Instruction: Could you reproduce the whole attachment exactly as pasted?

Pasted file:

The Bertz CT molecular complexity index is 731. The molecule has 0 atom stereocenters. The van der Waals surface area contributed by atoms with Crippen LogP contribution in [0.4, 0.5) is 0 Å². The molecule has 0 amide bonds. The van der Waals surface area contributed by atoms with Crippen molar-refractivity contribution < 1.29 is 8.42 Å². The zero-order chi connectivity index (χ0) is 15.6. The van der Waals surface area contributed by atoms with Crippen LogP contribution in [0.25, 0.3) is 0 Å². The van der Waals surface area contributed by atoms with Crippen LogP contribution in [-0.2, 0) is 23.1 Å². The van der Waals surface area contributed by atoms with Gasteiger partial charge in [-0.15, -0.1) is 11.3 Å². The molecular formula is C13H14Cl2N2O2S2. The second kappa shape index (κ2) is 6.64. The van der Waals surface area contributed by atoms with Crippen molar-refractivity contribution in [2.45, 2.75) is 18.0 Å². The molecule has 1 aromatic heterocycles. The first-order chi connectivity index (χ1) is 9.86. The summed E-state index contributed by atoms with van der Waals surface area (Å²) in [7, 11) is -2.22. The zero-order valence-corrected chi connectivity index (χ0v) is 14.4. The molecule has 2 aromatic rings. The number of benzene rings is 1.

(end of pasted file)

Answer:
The Bertz CT molecular complexity index is 731. The molecule has 0 atom stereocenters. The van der Waals surface area contributed by atoms with Crippen LogP contribution in [0.4, 0.5) is 0 Å². The molecule has 0 amide bonds. The van der Waals surface area contributed by atoms with Crippen molar-refractivity contribution < 1.29 is 8.42 Å². The zero-order chi connectivity index (χ0) is 15.6. The van der Waals surface area contributed by atoms with Crippen LogP contribution in [0.25, 0.3) is 0 Å². The van der Waals surface area contributed by atoms with Crippen LogP contribution in [-0.2, 0) is 23.1 Å². The van der Waals surface area contributed by atoms with Gasteiger partial charge in [-0.15, -0.1) is 11.3 Å². The molecular formula is C13H14Cl2N2O2S2. The second kappa shape index (κ2) is 6.64. The van der Waals surface area contributed by atoms with Crippen molar-refractivity contribution in [2.45, 2.75) is 18.0 Å². The molecule has 1 aromatic heterocycles. The first-order chi connectivity index (χ1) is 9.86. The summed E-state index contributed by atoms with van der Waals surface area (Å²) in [7, 11) is -2.22. The zero-order valence-corrected chi connectivity index (χ0v) is 14.4. The molecule has 2 aromatic rings. The number of benzene rings is 1.